Posting in Technology
Site content, functionality, pricing and ease of completing a transaction factor heavily in online customer satisfaction metric by analytics firm ForeSee.
If your company is trying to figure out which e-commerce site to emulate as it builds out its own, you might want to steer your team away from copying Netflix's strategy. That's because the online "renter" of DVDs and streaming video content took a step backwards this year during the critical holiday shopping season, according to the results of analytics firm ForeSee's latest Holiday E-Retail Satisfaction Index.
The annual report, now in its seventh year, measures a rather broad metric: customer satisfaction with a site's content, functionality, merchandise and pricing. Netflix really got dinged on that last metric, which bounced it considerably down the list of top e-tailers. That is notable because Netflix has been vying with Amazon for first place on the Index since it was first published. Foresee excludes eBay because of its business model and large volume of transactions. The ForeSee is based on 8,500 surveys of visitors to the top 40 e-tail sites, based on sales revenue reported in Internet Retailer's Top 500 Guide. A snapshot of the index average appears in the infographic below.
The index, which is based on a 100-point scale, was led by Amazon, which rose 2 points to 88. That is the highest score reported by Foresee so far. Netflix skidded 8 percentage points to 79. Strictly speaking it should be happy with that score, because it is at least average. But this doesn't bode well for Netflix as Amazon prepares to take on the site directly with its own streaming video and rental services.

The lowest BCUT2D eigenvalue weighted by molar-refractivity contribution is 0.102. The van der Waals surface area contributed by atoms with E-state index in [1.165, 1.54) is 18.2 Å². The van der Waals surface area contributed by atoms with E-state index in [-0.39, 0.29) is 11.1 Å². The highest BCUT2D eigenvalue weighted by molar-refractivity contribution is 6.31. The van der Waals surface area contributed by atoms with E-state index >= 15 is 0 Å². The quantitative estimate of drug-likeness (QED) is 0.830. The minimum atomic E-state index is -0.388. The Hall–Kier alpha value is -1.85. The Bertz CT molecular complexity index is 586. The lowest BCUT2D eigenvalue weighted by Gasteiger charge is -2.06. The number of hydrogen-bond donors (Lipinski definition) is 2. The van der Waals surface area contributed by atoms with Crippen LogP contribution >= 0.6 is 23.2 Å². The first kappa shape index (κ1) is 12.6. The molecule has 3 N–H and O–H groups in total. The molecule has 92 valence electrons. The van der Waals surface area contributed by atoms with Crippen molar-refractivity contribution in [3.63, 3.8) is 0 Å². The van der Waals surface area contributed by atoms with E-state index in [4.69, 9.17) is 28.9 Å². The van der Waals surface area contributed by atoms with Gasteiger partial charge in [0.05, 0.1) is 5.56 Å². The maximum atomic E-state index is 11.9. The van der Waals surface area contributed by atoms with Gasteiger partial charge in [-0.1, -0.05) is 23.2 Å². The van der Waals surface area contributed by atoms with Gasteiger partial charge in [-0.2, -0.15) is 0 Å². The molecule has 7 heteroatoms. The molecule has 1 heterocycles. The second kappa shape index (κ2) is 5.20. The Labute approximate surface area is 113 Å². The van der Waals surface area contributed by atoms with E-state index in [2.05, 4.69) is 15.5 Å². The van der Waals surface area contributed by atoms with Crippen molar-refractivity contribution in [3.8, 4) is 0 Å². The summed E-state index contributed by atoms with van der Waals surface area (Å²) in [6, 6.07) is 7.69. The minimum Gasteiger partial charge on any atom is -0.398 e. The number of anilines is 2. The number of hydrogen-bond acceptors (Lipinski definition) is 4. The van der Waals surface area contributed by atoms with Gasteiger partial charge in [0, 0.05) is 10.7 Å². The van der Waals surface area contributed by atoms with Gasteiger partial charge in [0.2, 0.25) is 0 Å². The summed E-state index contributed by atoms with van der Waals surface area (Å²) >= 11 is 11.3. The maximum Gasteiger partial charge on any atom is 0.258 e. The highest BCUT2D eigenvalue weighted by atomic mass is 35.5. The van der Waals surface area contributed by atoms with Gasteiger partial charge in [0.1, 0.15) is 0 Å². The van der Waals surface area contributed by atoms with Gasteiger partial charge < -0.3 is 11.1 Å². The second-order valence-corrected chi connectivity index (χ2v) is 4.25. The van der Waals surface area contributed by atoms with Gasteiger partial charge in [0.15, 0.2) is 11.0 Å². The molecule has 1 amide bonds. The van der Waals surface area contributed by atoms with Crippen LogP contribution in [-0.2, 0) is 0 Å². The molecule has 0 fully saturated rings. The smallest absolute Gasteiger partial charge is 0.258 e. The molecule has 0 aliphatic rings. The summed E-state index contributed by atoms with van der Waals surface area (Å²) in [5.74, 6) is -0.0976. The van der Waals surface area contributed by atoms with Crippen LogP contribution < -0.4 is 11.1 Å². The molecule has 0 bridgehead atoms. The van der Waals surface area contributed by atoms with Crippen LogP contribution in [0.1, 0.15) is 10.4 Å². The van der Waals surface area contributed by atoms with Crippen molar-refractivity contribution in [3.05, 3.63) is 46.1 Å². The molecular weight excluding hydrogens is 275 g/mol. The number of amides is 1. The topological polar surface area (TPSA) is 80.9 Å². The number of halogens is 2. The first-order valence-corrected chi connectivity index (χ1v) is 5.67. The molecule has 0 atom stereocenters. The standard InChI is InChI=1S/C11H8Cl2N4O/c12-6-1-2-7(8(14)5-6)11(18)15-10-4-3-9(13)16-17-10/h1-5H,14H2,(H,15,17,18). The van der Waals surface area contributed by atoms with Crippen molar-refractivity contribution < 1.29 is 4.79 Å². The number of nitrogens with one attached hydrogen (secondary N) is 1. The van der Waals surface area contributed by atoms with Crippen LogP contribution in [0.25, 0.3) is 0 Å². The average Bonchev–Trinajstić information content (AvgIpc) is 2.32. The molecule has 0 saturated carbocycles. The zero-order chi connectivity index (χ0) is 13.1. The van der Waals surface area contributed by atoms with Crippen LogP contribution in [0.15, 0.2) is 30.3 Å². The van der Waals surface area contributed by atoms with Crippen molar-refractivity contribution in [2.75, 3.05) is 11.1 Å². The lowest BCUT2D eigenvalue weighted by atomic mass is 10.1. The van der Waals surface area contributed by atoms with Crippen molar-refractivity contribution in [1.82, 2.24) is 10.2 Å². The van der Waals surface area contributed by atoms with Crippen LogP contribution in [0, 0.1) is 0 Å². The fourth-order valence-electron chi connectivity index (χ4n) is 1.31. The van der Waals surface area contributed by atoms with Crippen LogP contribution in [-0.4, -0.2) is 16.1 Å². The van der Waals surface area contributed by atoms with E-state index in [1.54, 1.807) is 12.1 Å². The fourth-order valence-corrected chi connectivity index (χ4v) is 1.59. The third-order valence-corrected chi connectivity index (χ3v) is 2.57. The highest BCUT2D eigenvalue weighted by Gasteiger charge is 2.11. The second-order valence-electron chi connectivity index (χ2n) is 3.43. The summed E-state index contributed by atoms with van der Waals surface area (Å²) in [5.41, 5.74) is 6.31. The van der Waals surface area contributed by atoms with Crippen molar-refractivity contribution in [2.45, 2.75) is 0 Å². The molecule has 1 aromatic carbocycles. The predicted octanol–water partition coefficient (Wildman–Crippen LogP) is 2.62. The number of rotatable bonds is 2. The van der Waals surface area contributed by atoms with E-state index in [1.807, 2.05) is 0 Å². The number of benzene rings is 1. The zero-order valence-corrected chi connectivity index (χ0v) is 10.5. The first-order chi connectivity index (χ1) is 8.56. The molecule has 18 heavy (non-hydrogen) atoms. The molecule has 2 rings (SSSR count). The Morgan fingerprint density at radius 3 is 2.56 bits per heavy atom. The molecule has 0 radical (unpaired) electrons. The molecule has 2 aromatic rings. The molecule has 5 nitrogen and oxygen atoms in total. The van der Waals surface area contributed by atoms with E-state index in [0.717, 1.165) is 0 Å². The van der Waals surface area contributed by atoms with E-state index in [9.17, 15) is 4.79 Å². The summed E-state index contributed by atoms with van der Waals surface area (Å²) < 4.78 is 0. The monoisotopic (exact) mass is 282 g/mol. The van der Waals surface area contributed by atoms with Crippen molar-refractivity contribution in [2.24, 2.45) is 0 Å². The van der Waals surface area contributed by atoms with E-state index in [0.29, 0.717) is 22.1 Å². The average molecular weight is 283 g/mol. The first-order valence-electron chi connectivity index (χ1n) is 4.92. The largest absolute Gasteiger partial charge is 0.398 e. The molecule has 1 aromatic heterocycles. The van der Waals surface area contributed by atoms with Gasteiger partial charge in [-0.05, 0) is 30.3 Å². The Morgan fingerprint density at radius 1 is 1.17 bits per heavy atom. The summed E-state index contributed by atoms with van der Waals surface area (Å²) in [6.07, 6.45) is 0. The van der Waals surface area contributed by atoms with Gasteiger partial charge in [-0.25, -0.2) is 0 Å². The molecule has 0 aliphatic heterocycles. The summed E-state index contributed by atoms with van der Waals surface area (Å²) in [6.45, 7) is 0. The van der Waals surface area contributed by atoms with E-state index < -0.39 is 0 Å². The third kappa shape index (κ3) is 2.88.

Gap.com and Overstock.com also logged big decreases during the latest holiday season, according to the ForeSee research. Meanwhile, JC Penney and TigerDirect.com posted the biggest increases in customer satisfaction.
Commenting on the research, ForeSee President and CEO Larry Freed said:
"Netflix totally misread its customer base and is paying the price, damaging its brand among both consumers and investors. Raising prices by 60 percent and splitting the baby into separate DVD and streaming services totally undermines Netflix's cost and convenience advantages. Customers satisfaction is predictive, which means that Netflix's financial woes may just be the beginning."
I spent some time scouring the index to see what companies are doing the best and was intrigued to see that with the exception of Amazon.com, the top 5 best-performing e-tail sites on the list were all run by companies that have multiple sales channels. After Amazon.com, the next four sites were: Avon.com, JCP.com (JC Penney), QVC.com, and Store.Apple.com.
E-commerce sales are an increasingly important part of any retailer's sales mix. Consider that during the just-ended holiday shopping season, Internet business metrics firm comScore reported that $35.3 billion was spent online. That was up 15 percent from the same period during 2010. There were nine days during the holiday shopping season when daily sales topped $1 billion.
Now, here's the clincher, as of the end of the third quarter, e-commerce accounted for just 4.2 percent of total retail sales, according to the U.S. Census Department. To say that there is an enormous upside for companies making the right investments online would be grossly understating things. I'm not suggesting that all retail will move online, but the U.S. retail industry reaching a tipping point late in 2011.
The emergence of mobile shopping applications, the accelerating consumer penetration of e-readers and media tablets, and the insatiable American desire for convenience and a really good deal are all factors. Those retailers and consumer companies hoping to capitalize in the coming months would do well to peek at ForeSee's ranking and see what companies appear to be doing things right, and which are not.
(Infographic courtesy of ForeSee)
Dec 29, 2011